How and why was Cleveland chosen to participate in the 100-Day Challenge?

A Way Home America held a competitive search process to select three sites across the country to participate in the 100-Day Challenge. Cleveland made a strong case for selection through the A Place 4 Me initiative, which is an established coalition with a clear strategic plan to prevent and end youth homelessness in Cuyahoga County. The 100-Day Challenge will connect the Cleveland team to momentum and support to accelerate its work to prevent and end youth homelessness in Cuyahoga County. Coaching and guidance throughout the 100 day journey is led by the Rapid Response Institute, a national nonprofit with experience and results in time-limited initiatives.

WHO IS INVOLVED?

What is A Place 4 Me?

A Place 4 Me is an initiative that harnesses the strengths and resources of more than 30 partners to prevent and end homelessness among young adults age 15 to 24 in Cleveland/Cuyahoga County.

A Place 4 Me is led by a steering committee consisting of YWCA Greater Cleveland; Cuyahoga County Department of Health and Human Services, including the Division of Children and Family Services and the Office of Homeless Services; FrontLine Service; and the Annie E. Casey Foundation’s Jim Casey Youth Opportunities Initiative; and the Sisters of Charity Foundation of Cleveland. Together, they work to coordinate the planning and implementation of local efforts to improve outcomes for youth in the areas of housing, employment, education, physical and mental health, and financial stability.

What is A Way Home America?

A Way Home America is a national initiative to build the movement to prevent and end homelessness among young people. It is made up of advocates, researchers, young people, local and state public sector organizations, homeless youth providers and philanthropists uniting behind the federal goal of ending youth homelessness by the end of 2020

What is the Rapid Results Institute?

The Rapid Results Institute (RRI) will be providing coaching and support for the 100-Day Challenge stakeholders. RRI is a nonprofit organization that creates transformative and sustained impact on tough societal challenges. It enables front-line teams to deliver seemingly impossible results, often in 100 days or less.

 

WHY DOES THE 100-DAY CHALLENGE MATTER?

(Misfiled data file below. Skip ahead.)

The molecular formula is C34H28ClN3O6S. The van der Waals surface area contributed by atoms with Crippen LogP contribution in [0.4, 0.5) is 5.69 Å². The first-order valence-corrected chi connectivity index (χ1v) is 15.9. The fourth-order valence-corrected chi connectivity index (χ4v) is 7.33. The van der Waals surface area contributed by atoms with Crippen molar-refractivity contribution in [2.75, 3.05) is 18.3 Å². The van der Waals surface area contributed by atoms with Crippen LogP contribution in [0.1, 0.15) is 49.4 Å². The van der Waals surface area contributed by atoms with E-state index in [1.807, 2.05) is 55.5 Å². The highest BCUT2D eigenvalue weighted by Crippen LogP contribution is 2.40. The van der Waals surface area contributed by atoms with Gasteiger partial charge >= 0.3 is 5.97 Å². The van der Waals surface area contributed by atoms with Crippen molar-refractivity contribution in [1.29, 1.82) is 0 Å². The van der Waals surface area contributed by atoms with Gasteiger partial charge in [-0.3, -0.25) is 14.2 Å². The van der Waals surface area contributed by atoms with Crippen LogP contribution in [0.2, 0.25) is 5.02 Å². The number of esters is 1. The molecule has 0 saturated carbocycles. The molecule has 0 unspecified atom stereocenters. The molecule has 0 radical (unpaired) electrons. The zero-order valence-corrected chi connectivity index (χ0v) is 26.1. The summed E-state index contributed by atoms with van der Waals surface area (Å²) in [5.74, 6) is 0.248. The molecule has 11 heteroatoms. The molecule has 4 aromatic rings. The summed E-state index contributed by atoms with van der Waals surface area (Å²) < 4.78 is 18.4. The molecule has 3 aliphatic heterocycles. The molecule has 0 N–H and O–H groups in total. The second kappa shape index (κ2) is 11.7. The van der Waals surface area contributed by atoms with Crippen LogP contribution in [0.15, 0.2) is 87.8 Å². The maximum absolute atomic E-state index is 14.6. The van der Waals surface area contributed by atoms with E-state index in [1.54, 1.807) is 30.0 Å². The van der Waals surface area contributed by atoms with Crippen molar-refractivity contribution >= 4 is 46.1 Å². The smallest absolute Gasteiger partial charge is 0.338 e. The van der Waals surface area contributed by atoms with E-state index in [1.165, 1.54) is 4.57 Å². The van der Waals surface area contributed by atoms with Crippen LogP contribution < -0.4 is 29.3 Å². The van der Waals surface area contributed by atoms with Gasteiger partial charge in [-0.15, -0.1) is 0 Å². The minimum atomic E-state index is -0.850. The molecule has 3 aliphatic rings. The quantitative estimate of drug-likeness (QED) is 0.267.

What does the 100-Day Challenge mean for Cleveland?

This challenge is bringing momentum and national expertise to help us do our work better, faster and stronger to prevent and end youth homelessness in Cuyahoga County. We have a comprehensive strategic plan that has captured national attention. Now, through the 100-Day Challenge, we are harnessing the energy, expertise and opportunities to set ambitious goals to accelerate our work and reach those goals in 100 days. This work will not only benefit the community and youth we serve, but also serve as a learning opportunity to be shared across the nation. Through A Way Home America, national partners will be lifting up what the three communities – Cleveland, Austin and Los Angeles – learn through the 100-Day Challenge process, with the hope that other communities across the country can also benefit.

Why are these efforts important for homeless youth?

Youth homelessness is an issue we know we can end and prevent, especially through careful attention to the experiences of our youth who do experience homelessness. The 2015 Cuyahoga County Youth Count revealed that of the youth and young adults ages 15 to 24 identified as homeless or unstably housed: 40% had experience in the foster care system and more than a quarter (27%) had aged out of foster care.

Homeless youth were less likely than youth who have not experienced homelessness to:

  • be living with their children.
  • be in school.
  • be employed.
  • be involved with the juvenile justice system.

How many youth will be helped by the Challenge?